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Thursday, October 14, 2004 - Page updated at 12:42 A.M.

School Superintendent Manhas gets 3-year extension

By Sanjay Bhatt
Seattle Times staff reporter

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The Seattle School Board voted 4-3 yesterday to extend Superintendent Raj Manhas' contract for three years. The board was divided over the contract's lack of performance goals and the timing of the decision.

During the emotional meeting, board member Brita Butler-Wall introduced and board member Irene Stewart seconded the motion to extend the contract through Aug. 31, 2007.

Both women were elected last November, along with Darlene Flynn and Sally Soriano, creating a new majority of board members who pledged to ensure the public's participation and open the district's decisions to public scrutiny.

As candidates, they roundly criticized the previous School Board for giving Manhas, then an interim superintendent, a one-year contract without having to undergo public interviews.

Flynn, Soriano and board President Mary Bass voted against the motion. Board members Jan Kumasaka and Dick Lilly, who had voted for Manhas' previous contract, both supported the extension.

Under the new contract, Manhas gets no raise this year and will continue to be paid a $175,000 salary. In the second year, the board will increase his salary based on the compensation of other urban school superintendents. He also will receive $633 a month for work-related travel and 30 days of annual vacation.

The contract permits the board to terminate his employment at any time for any reason, but Manhas would have to be paid a severance equal to one year of salary and benefits. The board also is obliged to evaluate Manhas' performance twice a year — no later than Feb. 15 and no later than Aug. 15 — and refer to his annual goals.

"I'm pleased to get this issue behind us," Manhas said later. Senior staff members expect to present a detailed five-year work plan to the board at the end of this month, he said, which will include goals and objectives.

"The contract is a separate issue," he said.

A key point of dispute for the board was the urgency of extending the contract. Some members thought the board had had more than enough time to make a decision, while others saw no harm in spending more time coming to agreement on his performance goals.
 
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Butler-Wall said the Washington State School Directors Association recommended against inserting performance benchmarks into a contract and advised her that it would be better to negotiate goals and objectives separately.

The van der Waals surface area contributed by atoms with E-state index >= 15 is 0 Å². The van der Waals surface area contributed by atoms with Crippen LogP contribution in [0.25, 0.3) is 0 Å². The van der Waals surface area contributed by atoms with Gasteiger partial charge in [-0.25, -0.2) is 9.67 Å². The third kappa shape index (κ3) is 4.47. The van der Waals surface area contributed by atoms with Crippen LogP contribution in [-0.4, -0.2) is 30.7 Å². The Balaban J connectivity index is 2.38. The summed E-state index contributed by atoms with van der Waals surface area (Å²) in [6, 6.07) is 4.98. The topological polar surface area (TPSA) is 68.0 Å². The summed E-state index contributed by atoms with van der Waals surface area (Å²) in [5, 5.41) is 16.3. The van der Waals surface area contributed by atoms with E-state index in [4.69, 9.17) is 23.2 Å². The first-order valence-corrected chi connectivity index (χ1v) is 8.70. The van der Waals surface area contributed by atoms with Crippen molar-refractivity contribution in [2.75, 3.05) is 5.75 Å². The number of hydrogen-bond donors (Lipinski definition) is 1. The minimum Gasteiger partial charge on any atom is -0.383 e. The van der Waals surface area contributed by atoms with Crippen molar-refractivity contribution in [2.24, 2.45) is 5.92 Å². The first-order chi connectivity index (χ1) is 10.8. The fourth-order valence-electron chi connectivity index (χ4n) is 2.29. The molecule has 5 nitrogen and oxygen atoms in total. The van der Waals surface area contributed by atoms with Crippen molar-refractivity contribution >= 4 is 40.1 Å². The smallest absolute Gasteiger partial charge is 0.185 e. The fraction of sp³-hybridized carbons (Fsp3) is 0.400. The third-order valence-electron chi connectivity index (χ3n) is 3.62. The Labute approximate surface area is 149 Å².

"My feeling is that the board has had plenty of time," Butler-Wall said after the vote.

She said she thought the decision sent a signal to the community that the board trusts the superintendent to carry out its mission and goals. "When the day is done, I am absolutely convinced without a doubt what is best for our children is for Raj to continue his truly outstanding leadership."

During her public remarks, Butler-Wall conceded that a year ago she thought an educator should be at the district's helm. Manhas previously held senior positions in the Seattle Water Department and Seattle Public Utilities before he joined Seattle Public Schools in October 2001 as chief operating officer. Now that he's had almost a year's experience as superintendent, Butler-Wall said she has changed her mind.

Stewart credited Manhas with making important changes in senior positions, cultivating a historic five-year contract with the teachers union, appointing 29 principals in record time, balancing the district's operating budget and taking important steps toward eliminating disproportionality in academic achievement.

Flynn, her voice laden with emotion, said she had heard from many people and lost sleep over her decision to oppose the extension.

While she has known Raj for a long time and likes him personally, she said, "We are ultimately responsible for the consequences and unintended consequences of this decision."

The three-year contract contains no language — other than termination — that gives the board the ability to hold Manhas accountable for measurable outcomes.

"We have a fuzzy agreement here that doesn't allow me to manage this superintendent," Flynn said. With this contract, "we are not building a foundation of trust and credibility with the people in this room."

Soriano echoed Flynn's concerns and added her own. The Shoreline School District solved its problems with lead in drinking water in six weeks, she said, while Seattle Public Schools has yet to resolve lead issues nearly a year after it said it would. She also supported having an open process in which the public would be able to influence the board's superintendent selection, a position that Bass also endorsed.

Citing her three years on the board, Bass said she hadn't seen enough improvement in South End schools. She also criticized the district's slow response to complaints on lead in drinking water and revelations of a deficit in its capital budget.

"If Mr. Manhas is the perfect person ... an open process will not change that," Bass said. "We are a standards-based system, and we have no standards, no quantifiable measure, for our superintendent."

Sanjay Bhatt: 206-464-3103 or sbhatt@seattletimes.com

Copyright © 2004 The Seattle Times Company

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